MTBE (methyl tert-butyl ether; C5H12O) is a fuel oxygenate that is typically used as an alternative to lead additives. MTBE has high water solubility (48 g/L at 25 °C [[55]]) and volatility (Henry’s law coefficient of 0.026 at 25 °C [[56]]). The global production of MTBE was 21 million t in 1999 [[57]], but dropped to 12 million tons in 2011 when MTBE was banned in the United States [[58]]; however, the increasing demand in Asia over the last years is again gradually increasing its global production. Refineries are major release points of MTBE. Significant volumes are discharged into surface water or injected into deep reservoirs [[13],[59]]. Storage tank spills, pipeline leakages, spills from various industrial and fueling facilities, and transportation accidents represent other point sources [[13]]. Nonpoint pollution sources, such as from urban stormwater and atmospheric deposition [[56]], are of less importance.

MTBE is highly persistent in the environment [[3],[13],[56]] and is frequently found in contaminated groundwaters in Europe and North America [[19],[60][61][62][63]]. MTBE affects water taste and odor and may affect human health [[13]]; therefore, it is classified as a health hazard by the US EPA and has a maximum allowed concentration in drinking water (200 µg/L) in the United States and Germany [[44]]. Thus, MTBE removal from industrial effluents is required in order to avoid further environmental contamination before it reaches drinking water resources.

MTBE can be removed from water with different abiotic processes [[3],[13],[55]]. Activated carbon adsorption is widely used, though other media are also in use, such as resins, diatomite, or silica [[63],[64][65][66]]. Although sorption does not produce any harmful by-products, it does not also completely destruct MTBE. Air stripping also shows limited efficiency [[63],[65]], since MTBE has lower volatility than other volatile organic compounds. Membrane technologies are often used to address this limitation [[58]], while advanced oxidation processes lead to complete MTBE mineralization. However, these processes require expensive reactants and take place under specific conditions, and they may also result in the formation of undesired by-products. In addition, cost efficiency is also an issue for the various abiotic methods [[63],[65]], especially when large volumes are considered for treatment.

Biological processes represent an alternative solution to MTBE removal. Microbial degradation (i.e., biodegradation) has been extensively studied in the laboratory [[3],[55],[67],[68],[69]], which confirmed its degradation potential under an aerobic environment. However, site-specific parameters affect the occurrence of aerobic MTBE biodegradation [[70][71]], while only a few microorganisms can utilize MTBE as their sole carbon source [[72][73][74]]. Moreover, microbial MTBE degradation is also feasible but slower under anaerobic conditions [[55]] and production of tert-butyl alcohol or other intermediates may take place. Although the number of field studies is smaller, it is generally indicated that in situ biodegradation occurs under aerobic [[75]] and anaerobic conditions [[76]]. Nevertheless, anaerobic conditions do not often result in high biodegradation rates, and increased oxygen supply may be required to enhance the process [[77][78][79]]. Phytoremediation studies have shown that various plant species, such as poplars [[80],[81]], alfalfa [[82]], weeping willows [[83]], or conifers [[84]], remove MTBE from groundwater through their roots, but no evidence has been provided that MTBE is degraded within plant tissue [[81],[82],[83],[84],[85],[86]]; rather, it is transpired, resulting in potentially harmful emissions. However, no plant toxicity effects have been reported [[83]].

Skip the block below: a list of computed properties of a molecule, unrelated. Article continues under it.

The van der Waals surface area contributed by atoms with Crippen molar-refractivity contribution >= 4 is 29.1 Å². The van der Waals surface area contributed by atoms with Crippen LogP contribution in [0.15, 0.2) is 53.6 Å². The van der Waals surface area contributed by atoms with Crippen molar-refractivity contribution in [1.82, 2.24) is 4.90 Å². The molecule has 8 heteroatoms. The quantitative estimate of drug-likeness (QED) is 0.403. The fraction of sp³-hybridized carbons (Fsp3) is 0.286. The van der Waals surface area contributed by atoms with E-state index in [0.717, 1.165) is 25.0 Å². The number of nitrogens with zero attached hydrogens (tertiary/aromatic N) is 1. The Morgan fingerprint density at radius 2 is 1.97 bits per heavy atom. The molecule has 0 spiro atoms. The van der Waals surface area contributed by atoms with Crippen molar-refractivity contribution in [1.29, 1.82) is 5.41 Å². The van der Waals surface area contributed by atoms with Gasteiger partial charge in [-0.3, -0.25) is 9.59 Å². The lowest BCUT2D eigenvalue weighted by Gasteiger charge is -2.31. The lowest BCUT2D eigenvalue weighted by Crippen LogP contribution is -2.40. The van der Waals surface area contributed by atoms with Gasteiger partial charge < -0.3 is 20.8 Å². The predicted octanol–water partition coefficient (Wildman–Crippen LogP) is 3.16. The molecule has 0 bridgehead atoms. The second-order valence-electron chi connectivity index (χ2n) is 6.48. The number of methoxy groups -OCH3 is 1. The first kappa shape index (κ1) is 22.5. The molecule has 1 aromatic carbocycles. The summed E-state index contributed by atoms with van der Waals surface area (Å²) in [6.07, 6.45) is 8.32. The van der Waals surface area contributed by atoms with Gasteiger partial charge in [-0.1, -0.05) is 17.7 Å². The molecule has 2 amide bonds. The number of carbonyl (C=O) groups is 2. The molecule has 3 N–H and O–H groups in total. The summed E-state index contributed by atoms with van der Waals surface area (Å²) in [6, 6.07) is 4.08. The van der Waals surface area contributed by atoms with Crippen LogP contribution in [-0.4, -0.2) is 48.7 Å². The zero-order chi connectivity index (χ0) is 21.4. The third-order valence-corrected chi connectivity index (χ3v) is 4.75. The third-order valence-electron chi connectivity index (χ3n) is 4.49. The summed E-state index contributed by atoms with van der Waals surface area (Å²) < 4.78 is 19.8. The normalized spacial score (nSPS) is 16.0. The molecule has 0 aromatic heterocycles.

Considering that aerobic biodegradation is an established removal process, CWs can be a potential treatment option. To date, only a few relevant studies are available in the international literature. Four parallel pilot subsurface flow CWs with upward flow were operated with a hydraulic residence time (HRT) of 1 day for the removal of petroleum hydrocarbons from refinery wastewater [[87],[86]]. The CW units (10 m² area, 1 m depth) contained sand; were planted with willows, bulrush, rush, and dogwood; and contained an artificial subsurface aeration system. The pretreated inflow had an MTBE concentration up to 1.5 mg/L and average total hydrocarbons (including BTEX) of 45 mg/L. The MTBE removal was within the range of 15%–30%, lower than for other compounds. Higher removal rates were reported in the units with artificial aeration, while another layer of mature wetland sod improved the performance. Moreover, 40% MTBE removal was measured in systems of 1 ha area treating urban wastewater [[88]]. However, the MTBE inlet concentration was low (0.1 µg/L) (i.e., approaching the detection limit).